Lesson idea. Numbers that are too big for the calculator's 10-digit display are shown in standard index form. Many calculators now use ×10n but older calculators may use ‘E’ in the display instead. This activity is for secondary school pupils who are unfamiliar with standard index form. It is an intriguing one hour investigation where pairs of students explore the way a calculator converts numbers. They may well find out how it works for themselves.
Teaching approach. The Standard Index Form is a key idea for mathematicians and scientists. The notion that we choose to write numbers in this way requires some explanation. So in this activity, pupils take part in an investigation(ta) on how standard index form works. This is a higher order(ta) problem solving context where students are encouraged to engage in mathematical thinking(ta). They may be involved in whole class(ta) or small group work(ta) discussion(ta), so they have a good opportunity to practice using mathematical language(ta) and questioning(ta). This means that students do not need to be able to explain their ideas in full: they can use the calculator's feedback to discover whether their ideas are correct or not. This is also an exciting way for pupils to realise an initial idea that fits the data may need to be extended when new data arises. This resource therefore aims to develop investigative skills, as well as introduce pupils to standard index form in a memorable way. The pupils can later use their knowledge of indices in discussion(ta) and group talk(ta) as they explain what is happening. (edit)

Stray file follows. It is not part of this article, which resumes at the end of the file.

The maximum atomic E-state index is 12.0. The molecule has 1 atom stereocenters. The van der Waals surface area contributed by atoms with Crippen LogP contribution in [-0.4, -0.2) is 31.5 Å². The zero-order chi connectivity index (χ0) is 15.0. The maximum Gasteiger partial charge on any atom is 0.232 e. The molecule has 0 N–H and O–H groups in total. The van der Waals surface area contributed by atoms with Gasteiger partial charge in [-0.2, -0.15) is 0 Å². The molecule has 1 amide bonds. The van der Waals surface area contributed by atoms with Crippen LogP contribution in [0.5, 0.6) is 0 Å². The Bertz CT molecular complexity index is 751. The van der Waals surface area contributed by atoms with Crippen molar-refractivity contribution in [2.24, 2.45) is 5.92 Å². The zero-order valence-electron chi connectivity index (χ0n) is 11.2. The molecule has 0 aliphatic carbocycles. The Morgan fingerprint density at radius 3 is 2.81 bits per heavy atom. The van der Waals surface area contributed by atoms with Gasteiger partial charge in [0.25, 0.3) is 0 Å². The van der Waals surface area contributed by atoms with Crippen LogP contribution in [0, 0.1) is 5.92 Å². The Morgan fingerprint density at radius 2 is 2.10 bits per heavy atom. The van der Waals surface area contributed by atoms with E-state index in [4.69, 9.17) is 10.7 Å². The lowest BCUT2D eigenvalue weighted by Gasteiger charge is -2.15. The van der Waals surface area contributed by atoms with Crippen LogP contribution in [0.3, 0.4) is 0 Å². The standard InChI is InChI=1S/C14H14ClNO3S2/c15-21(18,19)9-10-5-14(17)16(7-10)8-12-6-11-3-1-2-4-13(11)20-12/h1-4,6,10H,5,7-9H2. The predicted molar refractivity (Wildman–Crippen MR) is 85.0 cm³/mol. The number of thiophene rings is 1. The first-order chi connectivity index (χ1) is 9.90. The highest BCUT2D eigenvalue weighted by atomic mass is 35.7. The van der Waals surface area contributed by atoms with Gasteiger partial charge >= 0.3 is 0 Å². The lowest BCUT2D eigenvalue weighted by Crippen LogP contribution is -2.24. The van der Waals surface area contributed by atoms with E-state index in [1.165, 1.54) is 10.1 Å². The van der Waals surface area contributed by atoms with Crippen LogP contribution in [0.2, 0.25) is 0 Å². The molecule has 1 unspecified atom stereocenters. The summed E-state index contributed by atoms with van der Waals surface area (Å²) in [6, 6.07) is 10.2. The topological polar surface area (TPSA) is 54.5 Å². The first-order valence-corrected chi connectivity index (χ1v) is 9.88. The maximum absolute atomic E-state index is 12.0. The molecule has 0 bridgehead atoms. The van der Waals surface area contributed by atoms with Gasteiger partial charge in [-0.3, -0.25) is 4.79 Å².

|Title||An Introduction to the Standard Index Form|
|Topic||Standard Index Form|
|Learning Objectives|| |
Students should be able to:
|Age of students / grade|
|Additional Resources/material needed|| |
This was written for use with TI-82 Graphical Calculators, but new scientific calculators can also be used.
|Other (e.g. time frame)|| |
This activity will take at least an hour.
|Files and resources to view and download|| |
The Introduction to standard index form/Teacher Notes contains teacher notes, a PowerPoint presentation and an Excel worksheet to be used for an activity on numbers in the solar system. All three files are also available to download:
This resource was adapted from resources contributed by Mark Dawes